My wife started a new job as a social worker two years ago. As a long-standing monitoring and evaluation (M&E) consultant, I was rather jealous. Like many of my colleagues, I get tired of arms-length bureaucracy, managing data about projects in another continent. The idea of working directly with service users, being able to communicate and support them, was rather appealing.
I’ve learned since then, however, that M&E and social work have a lot in common. Both professions frequently fail for a similar reason. Social work in the UK can be a brutal profession, both for the ‘clients’ subjected to it and the employees required to practice it. M&E is a more varied discipline, but frequently ineffectual. There are of course many underlying reasons, but one important reason is shared. M&E and social work are both trying to fulfil two contradictory goals: supporting and policing.
Social workers talk a lot about supporting their clients. Glowing brochures explain how you will “empower the most disadvantaged in society to bring about positive change”, and “make a real difference in their lives”. Similarly, M&E practitioners will smugly explain that their work provides “real-time feedback to program staff to facilitate a continuous development loop”. Both professions view their work as fundamentally supportive; they exist to provide services or information that will help the people they work with.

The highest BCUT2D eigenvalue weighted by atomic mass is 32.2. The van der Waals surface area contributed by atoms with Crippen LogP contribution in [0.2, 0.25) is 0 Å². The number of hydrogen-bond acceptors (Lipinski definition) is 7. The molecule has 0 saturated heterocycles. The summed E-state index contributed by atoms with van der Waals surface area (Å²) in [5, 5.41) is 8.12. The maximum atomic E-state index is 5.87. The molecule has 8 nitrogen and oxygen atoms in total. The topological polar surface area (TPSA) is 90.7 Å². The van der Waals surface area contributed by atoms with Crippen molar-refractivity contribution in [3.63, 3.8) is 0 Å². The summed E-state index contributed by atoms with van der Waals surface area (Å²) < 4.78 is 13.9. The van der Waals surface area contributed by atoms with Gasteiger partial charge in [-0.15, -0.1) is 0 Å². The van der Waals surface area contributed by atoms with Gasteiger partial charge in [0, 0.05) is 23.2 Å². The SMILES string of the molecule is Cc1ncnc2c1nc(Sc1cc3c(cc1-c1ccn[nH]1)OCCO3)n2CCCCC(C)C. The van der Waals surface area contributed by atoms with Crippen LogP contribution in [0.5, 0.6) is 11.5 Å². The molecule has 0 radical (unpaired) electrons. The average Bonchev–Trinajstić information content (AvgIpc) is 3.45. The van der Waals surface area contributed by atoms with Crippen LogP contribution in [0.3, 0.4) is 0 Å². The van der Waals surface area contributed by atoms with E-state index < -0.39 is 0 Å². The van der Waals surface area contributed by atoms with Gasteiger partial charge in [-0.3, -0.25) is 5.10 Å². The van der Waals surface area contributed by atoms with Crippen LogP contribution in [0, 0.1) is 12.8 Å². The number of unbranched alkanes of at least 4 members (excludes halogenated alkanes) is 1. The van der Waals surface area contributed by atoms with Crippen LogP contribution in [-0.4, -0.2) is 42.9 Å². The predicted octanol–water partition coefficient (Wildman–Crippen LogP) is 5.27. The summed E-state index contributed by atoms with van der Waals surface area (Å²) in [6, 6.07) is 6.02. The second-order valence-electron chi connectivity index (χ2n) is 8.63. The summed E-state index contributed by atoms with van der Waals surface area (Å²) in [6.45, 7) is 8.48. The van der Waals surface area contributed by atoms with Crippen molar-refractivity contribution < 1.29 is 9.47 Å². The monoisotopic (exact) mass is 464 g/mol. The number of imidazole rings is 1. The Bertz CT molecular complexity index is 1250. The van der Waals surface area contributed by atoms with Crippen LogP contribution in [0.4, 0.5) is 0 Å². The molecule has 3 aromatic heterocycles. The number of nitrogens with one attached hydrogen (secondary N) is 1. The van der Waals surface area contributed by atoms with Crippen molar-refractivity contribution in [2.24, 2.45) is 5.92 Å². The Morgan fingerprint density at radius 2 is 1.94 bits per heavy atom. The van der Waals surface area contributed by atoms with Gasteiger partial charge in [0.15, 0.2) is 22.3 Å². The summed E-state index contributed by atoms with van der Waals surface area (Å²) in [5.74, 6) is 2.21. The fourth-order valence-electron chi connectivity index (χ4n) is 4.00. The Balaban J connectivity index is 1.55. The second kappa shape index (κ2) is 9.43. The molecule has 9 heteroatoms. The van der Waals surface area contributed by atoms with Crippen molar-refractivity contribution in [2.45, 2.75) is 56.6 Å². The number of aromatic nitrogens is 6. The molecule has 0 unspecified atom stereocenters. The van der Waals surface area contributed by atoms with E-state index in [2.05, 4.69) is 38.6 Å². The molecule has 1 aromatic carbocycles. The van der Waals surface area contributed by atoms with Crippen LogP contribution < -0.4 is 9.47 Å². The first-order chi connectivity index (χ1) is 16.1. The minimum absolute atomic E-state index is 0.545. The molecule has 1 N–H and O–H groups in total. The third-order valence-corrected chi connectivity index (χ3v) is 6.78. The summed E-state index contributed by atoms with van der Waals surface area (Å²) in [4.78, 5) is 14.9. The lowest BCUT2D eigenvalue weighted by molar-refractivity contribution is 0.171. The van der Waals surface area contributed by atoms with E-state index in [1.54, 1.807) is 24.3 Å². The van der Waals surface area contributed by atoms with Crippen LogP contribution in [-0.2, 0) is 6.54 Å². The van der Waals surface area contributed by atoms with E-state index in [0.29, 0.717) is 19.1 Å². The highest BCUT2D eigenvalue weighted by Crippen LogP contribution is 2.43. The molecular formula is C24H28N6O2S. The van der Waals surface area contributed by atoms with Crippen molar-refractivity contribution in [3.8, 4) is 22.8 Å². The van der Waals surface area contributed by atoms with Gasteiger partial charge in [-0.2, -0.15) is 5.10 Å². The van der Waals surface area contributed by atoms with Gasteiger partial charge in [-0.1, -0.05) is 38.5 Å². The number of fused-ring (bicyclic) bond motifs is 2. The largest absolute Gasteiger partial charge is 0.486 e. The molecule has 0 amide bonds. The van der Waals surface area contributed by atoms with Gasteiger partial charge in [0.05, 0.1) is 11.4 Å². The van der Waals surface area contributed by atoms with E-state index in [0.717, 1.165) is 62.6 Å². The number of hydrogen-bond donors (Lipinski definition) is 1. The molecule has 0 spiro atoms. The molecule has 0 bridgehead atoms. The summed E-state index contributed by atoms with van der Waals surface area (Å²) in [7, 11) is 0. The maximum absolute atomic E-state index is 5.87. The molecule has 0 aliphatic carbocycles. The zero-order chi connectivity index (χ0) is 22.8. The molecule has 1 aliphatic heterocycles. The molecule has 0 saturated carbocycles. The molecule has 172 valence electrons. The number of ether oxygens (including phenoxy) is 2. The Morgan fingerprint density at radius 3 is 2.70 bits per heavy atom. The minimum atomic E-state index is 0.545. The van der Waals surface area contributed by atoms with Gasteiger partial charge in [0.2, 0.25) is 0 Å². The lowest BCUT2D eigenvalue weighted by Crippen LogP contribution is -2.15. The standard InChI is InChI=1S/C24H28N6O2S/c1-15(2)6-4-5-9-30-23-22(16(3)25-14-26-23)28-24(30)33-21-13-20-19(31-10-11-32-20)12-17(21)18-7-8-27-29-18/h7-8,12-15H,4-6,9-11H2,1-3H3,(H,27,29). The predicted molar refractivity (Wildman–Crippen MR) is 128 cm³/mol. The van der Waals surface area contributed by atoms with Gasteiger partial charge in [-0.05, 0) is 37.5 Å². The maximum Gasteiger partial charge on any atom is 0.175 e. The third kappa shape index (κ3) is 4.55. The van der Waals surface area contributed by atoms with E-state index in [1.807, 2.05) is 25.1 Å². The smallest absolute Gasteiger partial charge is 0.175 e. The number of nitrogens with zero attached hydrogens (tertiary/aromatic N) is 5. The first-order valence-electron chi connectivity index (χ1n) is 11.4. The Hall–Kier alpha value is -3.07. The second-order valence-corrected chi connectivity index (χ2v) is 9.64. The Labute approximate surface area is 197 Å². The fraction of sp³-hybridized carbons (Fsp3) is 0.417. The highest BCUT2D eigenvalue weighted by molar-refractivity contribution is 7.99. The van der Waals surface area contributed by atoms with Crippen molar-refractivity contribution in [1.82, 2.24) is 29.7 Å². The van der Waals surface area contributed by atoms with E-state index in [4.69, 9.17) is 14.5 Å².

Simultaneously, however, both social work and M&E are tools of oversight and control. If there are sufficient grounds for suspicion, a social worker can turn up at your house uninvited and monitor your parenting skills. If they are not satisfied with what they see, they have the power to start a process that could lead to your children being removed. There is nothing empowering about that.
The same dynamic applies in M&E. Jovial M&E manager often reassure their team with the cliché that “we are not the police”. That’s often untrue. Where M&E is taken seriously, a determined M&E manager has the authority to investigate, review, and close projects. The implementer may think that they are running a great project, but the M&E manager can condemn it as ‘illogical’, ‘missing assumptions’, and ‘failing’.
How can the two be reconciled? In social work, as far as I can tell, they are not. Practitioners are expected to play two fundamentally contradictory roles, setting them up for conflict with their clients (who are naturally resentful and scared) and the bureaucracy (which prioritises policing).
In M&E, we are lucky to have a bit more flexibility. In some cases, it is possible for different groups to play the different roles – such as when you get a learning-focused monitoring system, and an accountability-focused evaluation system. Ultimately, each organisation needs to think about which function is most important for them, and tailor their M&E system accordingly. Mouthing platitudes about facilitating adaptive management, while exerting a policing role in programme implementation, is never going to end well.